The rest of the game came together very quickly over about 4 months of near-daily development around audio work and Orbit. From the start I made sure to limit the scope of the game. I decided on 50 levels with an additional 50 unlockable ‘remix’ levels. The game would two speedrun modes in addition to the regular ‘Grid’ mode. Making these decisions early on really helped the flow of development. Everything game together quite smoothly. In August I released the first trailer for the game to celebrate making the first draft of the 50 standard levels:
The high point of this year for me was reading a positive preview of the game on RPS. I think it helped that I sent Graham Smith a technical preview build of the game and targeted my mail to him personally as I knew he likes this sort of game. I think it also helps to be honest and upfront about comparing the game to N++ as it immediately tells readers if the article is at all interesting to them based on their taste.
So far I’ve received mostly positive reception for what I’ve shown of Brute, with no real negative comments. People seem to like the style and that really helps me to feel more confident as a designer.
At this point, the games levels are mostly complete, in January I will send out another test build featuring all 50 standard levels with a rating system built in so that I can get a feel for what levels work. During this time I’ll also try to collect final assets from the composers I’m collaborating with to create a vibrant, reactive soundtrack.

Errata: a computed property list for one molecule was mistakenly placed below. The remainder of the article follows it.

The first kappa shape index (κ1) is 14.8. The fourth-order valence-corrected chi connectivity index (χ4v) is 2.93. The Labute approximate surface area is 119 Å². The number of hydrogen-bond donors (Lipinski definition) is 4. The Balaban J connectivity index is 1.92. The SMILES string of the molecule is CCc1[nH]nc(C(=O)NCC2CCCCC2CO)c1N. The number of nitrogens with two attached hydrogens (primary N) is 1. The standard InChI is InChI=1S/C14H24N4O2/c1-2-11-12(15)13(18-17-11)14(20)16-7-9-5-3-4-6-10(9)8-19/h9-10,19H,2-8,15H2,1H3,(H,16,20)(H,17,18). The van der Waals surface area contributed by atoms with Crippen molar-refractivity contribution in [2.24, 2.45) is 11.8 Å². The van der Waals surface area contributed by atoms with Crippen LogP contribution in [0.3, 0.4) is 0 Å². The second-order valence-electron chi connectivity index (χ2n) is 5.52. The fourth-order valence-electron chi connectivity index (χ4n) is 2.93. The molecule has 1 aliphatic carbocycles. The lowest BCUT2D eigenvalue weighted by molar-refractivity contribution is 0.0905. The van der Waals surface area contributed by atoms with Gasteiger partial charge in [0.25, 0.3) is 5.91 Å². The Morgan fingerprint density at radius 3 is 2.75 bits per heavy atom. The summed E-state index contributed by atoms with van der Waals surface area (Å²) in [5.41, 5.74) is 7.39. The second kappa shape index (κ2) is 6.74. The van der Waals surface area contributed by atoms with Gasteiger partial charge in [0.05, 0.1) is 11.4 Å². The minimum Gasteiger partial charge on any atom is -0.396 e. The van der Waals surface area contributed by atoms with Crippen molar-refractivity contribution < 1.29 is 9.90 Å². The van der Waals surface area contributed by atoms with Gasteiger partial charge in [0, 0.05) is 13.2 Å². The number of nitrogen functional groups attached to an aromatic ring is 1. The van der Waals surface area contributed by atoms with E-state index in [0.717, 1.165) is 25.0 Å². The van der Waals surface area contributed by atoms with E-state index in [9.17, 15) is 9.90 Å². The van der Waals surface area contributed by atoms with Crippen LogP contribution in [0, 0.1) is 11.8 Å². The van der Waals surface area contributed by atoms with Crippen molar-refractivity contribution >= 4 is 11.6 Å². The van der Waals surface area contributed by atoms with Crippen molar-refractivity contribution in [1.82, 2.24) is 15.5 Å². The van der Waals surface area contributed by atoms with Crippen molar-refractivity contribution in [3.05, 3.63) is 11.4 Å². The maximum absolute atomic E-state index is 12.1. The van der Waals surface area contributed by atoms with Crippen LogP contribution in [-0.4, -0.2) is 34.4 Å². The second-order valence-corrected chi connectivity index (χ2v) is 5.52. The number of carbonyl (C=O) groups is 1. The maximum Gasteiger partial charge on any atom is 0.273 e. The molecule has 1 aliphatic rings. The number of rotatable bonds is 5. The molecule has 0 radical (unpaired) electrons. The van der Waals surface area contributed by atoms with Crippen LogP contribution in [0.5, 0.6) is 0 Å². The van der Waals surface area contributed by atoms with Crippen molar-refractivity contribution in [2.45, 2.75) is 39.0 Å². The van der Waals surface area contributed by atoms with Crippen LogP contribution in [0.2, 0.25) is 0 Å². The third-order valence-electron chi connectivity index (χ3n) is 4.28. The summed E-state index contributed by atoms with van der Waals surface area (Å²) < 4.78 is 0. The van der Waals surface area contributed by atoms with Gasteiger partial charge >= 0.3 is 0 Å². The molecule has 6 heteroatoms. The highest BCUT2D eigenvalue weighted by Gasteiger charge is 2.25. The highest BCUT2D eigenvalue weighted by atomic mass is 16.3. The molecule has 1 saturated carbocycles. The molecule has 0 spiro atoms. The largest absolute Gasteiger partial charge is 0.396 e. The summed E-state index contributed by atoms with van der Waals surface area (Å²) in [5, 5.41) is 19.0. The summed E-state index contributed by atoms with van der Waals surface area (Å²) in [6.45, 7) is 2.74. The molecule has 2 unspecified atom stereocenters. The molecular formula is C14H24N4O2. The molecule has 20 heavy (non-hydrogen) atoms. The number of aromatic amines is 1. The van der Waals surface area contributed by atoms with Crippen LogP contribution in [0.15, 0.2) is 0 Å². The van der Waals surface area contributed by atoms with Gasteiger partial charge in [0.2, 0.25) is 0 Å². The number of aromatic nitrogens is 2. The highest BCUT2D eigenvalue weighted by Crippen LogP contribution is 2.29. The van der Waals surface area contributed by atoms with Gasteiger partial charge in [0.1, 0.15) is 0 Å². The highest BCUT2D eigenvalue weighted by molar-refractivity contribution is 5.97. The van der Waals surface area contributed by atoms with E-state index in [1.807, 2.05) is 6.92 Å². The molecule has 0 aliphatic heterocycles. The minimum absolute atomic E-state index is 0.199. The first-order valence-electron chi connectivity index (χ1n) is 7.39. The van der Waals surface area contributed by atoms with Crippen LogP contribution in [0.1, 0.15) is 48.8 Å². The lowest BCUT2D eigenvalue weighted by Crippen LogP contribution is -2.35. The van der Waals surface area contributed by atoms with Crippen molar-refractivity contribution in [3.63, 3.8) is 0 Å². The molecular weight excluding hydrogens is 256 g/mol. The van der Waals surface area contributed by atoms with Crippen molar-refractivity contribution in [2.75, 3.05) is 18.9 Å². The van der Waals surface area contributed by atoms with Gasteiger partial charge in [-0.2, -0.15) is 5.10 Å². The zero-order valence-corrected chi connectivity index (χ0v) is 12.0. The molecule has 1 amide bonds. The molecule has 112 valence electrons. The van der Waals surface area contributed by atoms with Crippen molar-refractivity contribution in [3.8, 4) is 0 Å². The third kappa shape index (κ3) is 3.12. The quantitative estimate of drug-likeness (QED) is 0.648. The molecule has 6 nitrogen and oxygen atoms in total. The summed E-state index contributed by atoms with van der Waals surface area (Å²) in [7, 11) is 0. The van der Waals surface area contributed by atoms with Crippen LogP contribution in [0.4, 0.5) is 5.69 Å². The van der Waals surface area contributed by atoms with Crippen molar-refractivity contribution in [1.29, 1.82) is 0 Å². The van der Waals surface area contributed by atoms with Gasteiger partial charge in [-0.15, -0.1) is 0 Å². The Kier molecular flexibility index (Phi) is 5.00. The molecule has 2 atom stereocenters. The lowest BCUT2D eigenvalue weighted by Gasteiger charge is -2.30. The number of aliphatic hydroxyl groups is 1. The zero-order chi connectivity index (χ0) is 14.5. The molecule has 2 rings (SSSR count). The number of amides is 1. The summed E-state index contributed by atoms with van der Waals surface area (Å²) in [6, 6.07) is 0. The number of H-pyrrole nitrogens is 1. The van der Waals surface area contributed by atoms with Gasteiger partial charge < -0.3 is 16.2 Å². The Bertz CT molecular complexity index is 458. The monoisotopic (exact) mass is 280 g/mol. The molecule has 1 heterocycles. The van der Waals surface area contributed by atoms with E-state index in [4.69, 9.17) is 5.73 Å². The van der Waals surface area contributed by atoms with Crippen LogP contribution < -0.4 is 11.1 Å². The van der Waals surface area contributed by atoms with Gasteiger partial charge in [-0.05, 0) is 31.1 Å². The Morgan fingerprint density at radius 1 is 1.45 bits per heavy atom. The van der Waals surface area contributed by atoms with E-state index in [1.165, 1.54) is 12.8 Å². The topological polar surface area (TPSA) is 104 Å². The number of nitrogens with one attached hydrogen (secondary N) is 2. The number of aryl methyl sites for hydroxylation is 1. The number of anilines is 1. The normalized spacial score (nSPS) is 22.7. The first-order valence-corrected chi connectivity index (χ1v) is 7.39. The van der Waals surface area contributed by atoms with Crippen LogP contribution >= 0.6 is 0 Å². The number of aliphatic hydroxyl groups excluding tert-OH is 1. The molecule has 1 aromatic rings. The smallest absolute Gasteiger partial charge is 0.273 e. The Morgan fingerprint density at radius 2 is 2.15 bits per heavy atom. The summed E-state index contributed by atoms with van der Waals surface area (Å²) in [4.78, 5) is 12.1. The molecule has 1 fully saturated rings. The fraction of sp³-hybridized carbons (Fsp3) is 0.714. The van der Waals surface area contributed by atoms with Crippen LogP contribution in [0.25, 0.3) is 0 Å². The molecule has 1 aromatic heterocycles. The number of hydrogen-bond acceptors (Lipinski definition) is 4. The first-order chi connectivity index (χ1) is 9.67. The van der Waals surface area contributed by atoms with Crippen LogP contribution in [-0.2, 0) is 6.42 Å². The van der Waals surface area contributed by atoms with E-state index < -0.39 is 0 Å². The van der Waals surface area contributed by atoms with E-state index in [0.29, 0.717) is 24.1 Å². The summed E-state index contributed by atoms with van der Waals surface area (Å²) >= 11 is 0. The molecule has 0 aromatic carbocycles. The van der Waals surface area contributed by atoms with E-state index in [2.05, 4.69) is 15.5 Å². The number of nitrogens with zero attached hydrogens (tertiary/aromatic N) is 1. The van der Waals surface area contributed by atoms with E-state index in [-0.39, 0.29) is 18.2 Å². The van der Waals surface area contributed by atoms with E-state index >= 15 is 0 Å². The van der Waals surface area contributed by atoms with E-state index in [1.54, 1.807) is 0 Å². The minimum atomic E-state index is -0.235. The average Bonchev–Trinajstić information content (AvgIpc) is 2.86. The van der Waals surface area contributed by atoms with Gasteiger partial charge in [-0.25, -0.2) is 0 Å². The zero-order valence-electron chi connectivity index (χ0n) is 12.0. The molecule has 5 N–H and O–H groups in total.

Overall I’m quite excited about this game and I’m hoping my love of the genre and style will be felt through the game as it’s played.
If you want to help test the game in January, please get in contact
Orbit has been a shared passion project between myself and Tyler Barber for gosh, five years now on and off. A high point of development was in March 2014. We released some gameplay footage to get some feedback about our aesthetics. We also sent out playable builds of the game to a select handful of people and were pleased to receive positive feedback.
I came to a realization a couple of months after this that my programming skills weren’t fit to be able to release a stable, well performing final version of the game. We were building the game in Construct 2, which is a tool I love but especially back then, I just couldn’t get good performance out of it. I worked with Adam Bradley and he expressed interest in helping out on the project and after talking to Tyler we decided to bring him on board.
He had a hell of a lot of work to do as we wanted to bring the whole project to Unity AND develop a set of editor tools so that Unity behaved similar to how we were using Construct 2 when designing levels and integrating art assets. Thinking back to it now, I’m quite blown away by what he achieved, it took a long time, working weekends and without any real planning or scheduling in place. Fast forward to now and we have so many amazing features that just weren’t possible in Construct. We have about 4 hours worth of gameplay designed and integrated though much of the game is still in pieces.